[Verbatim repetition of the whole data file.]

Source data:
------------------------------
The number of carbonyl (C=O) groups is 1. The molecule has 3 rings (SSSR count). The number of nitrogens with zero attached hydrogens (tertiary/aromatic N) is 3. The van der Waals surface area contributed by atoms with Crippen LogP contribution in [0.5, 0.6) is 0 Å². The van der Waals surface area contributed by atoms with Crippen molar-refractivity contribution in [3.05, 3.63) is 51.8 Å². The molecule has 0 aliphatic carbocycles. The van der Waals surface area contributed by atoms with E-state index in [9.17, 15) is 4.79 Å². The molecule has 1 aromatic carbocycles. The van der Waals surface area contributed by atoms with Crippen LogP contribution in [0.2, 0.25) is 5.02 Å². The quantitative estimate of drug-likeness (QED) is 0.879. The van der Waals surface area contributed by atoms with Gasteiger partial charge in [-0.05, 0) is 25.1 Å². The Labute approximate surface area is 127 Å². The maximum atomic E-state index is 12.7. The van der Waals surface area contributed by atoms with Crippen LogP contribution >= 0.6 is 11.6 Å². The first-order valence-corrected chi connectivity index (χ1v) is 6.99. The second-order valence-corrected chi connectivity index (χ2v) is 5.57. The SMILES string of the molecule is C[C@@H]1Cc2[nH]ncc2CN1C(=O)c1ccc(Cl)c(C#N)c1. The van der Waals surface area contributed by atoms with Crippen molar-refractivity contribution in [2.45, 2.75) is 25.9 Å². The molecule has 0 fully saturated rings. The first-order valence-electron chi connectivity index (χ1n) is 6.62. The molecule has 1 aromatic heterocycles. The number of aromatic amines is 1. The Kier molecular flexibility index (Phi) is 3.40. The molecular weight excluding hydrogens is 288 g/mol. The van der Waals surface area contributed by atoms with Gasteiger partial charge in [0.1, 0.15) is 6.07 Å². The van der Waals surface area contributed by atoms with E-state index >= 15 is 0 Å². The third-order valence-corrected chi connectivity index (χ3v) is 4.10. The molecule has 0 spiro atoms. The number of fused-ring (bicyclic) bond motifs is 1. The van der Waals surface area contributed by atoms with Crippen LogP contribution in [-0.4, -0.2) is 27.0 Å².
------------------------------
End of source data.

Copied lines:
The number of carbonyl (C=O) groups is 1. The molecule has 3 rings (SSSR count). The number of nitrogens with zero attached hydrogens (tertiary/aromatic N) is 3. The van der Waals surface area contributed by atoms with Crippen LogP contribution in [0.5, 0.6) is 0 Å². The van der Waals surface area contributed by atoms with Crippen molar-refractivity contribution in [3.05, 3.63) is 51.8 Å². The molecule has 0 aliphatic carbocycles. The van der Waals surface area contributed by atoms with E-state index in [9.17, 15) is 4.79 Å². The molecule has 1 aromatic carbocycles. The van der Waals surface area contributed by atoms with Crippen LogP contribution in [0.2, 0.25) is 5.02 Å². The quantitative estimate of drug-likeness (QED) is 0.879. The van der Waals surface area contributed by atoms with Gasteiger partial charge in [-0.05, 0) is 25.1 Å². The Labute approximate surface area is 127 Å². The maximum atomic E-state index is 12.7. The van der Waals surface area contributed by atoms with Crippen LogP contribution >= 0.6 is 11.6 Å². The first-order valence-corrected chi connectivity index (χ1v) is 6.99. The second-order valence-corrected chi connectivity index (χ2v) is 5.57. The SMILES string of the molecule is C[C@@H]1Cc2[nH]ncc2CN1C(=O)c1ccc(Cl)c(C#N)c1. The van der Waals surface area contributed by atoms with Crippen molar-refractivity contribution in [2.45, 2.75) is 25.9 Å². The molecule has 0 fully saturated rings. The first-order valence-electron chi connectivity index (χ1n) is 6.62. The molecule has 1 aromatic heterocycles. The number of aromatic amines is 1. The Kier molecular flexibility index (Phi) is 3.40. The molecular weight excluding hydrogens is 288 g/mol. The van der Waals surface area contributed by atoms with Gasteiger partial charge in [0.1, 0.15) is 6.07 Å². The van der Waals surface area contributed by atoms with E-state index >= 15 is 0 Å². The third-order valence-corrected chi connectivity index (χ3v) is 4.10. The molecule has 0 spiro atoms. The number of fused-ring (bicyclic) bond motifs is 1. The van der Waals surface area contributed by atoms with Crippen LogP contribution in [-0.4, -0.2) is 27.0 Å².